Page:The Works of the Rev. Jonathan Swift, Volume 16.djvu/30

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22
HISTORY OF ENGLAND.

fully instructed in all the measures necessary for such a war: to these was joined the artifice of certain dreams and visions that might pass for divine admonition: all which, added to the piety of his exhortations, gave him such credit with the pope, and several princes of Christendom, that he became in his own person the leader of a great army against the infidels, and was very instrumental for engaging, many others in the same design.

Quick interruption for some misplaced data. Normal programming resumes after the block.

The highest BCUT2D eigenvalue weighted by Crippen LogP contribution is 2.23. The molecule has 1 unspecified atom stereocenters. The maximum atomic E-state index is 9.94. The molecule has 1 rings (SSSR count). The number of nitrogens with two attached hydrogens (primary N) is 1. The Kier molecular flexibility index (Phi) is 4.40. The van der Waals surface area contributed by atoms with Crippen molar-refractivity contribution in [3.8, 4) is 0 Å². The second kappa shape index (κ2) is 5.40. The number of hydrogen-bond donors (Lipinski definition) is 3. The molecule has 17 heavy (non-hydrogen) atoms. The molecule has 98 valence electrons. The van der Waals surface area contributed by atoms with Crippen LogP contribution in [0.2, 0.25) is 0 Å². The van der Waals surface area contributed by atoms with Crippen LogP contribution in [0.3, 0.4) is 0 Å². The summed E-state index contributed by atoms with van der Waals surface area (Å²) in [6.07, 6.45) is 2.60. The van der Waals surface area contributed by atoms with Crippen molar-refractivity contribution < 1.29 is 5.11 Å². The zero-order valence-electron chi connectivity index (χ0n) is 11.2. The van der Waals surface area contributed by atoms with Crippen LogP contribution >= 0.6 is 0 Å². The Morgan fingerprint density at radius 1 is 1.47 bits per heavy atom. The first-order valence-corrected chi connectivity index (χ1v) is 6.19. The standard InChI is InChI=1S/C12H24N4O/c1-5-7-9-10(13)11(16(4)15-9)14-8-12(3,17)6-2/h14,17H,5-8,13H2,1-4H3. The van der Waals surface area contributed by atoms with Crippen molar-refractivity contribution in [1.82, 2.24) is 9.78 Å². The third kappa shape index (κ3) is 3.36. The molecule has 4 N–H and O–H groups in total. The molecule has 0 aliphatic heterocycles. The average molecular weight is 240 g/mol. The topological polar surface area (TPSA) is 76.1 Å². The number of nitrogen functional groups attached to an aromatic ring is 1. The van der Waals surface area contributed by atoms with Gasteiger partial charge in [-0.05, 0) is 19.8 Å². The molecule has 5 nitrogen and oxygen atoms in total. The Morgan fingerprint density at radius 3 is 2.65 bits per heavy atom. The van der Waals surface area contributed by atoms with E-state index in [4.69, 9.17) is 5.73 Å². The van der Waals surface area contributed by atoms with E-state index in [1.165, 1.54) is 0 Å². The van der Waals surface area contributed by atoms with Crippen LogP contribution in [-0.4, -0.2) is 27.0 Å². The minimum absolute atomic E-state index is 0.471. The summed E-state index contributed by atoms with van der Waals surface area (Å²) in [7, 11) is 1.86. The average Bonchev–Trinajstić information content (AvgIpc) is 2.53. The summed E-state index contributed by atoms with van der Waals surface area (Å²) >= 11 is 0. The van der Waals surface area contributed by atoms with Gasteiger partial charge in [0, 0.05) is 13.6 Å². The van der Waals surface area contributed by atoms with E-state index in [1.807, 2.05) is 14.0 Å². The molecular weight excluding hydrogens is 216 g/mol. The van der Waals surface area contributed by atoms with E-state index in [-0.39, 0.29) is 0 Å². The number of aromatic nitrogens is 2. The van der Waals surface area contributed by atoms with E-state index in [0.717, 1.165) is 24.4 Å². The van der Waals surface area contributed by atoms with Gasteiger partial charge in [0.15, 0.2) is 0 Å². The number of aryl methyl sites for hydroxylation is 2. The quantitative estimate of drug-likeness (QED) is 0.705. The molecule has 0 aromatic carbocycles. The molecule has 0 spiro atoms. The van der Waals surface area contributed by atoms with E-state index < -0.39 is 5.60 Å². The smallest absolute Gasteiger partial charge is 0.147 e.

What a spirit was thus raised in Christendom among all sorts of men, cannot better be conceived than from the vast numbers of these warlike pilgrims; who, at the siege of Nice, are said to have consisted of 600,000 foot, and 1000,000 horse: and the success at first was answerable to the greatness of their numbers, the valour of their leaders, and the universal opinion of such a cause; for, beside several famous victories in the field, not to mention the towns of less importance, they took Nice, Antioch, and at last Jerusalem, where duke Godfrey was chosen king without competition. But zeal, with a mixture of enthusiasm, as I take this to have been, is a composition only fit for sudden enterprises, like a great ferment in the blood, giving double courage and strength for the time, until it sink and settle by nature into its old channel: for, in a few years, the piety of these adventurers began to slacken, and give way to faction and envy, the natural corruptions of all confederacies: however, to this spirit of devotion there succeeded a spirit of honour, which long continued the vein and humour of the times; and the Holy Land became either a school, wherein young princes went to learn the art of war; or a scene wherein they affected to show their valour, and gain reputation, when they were weary of peace at home.

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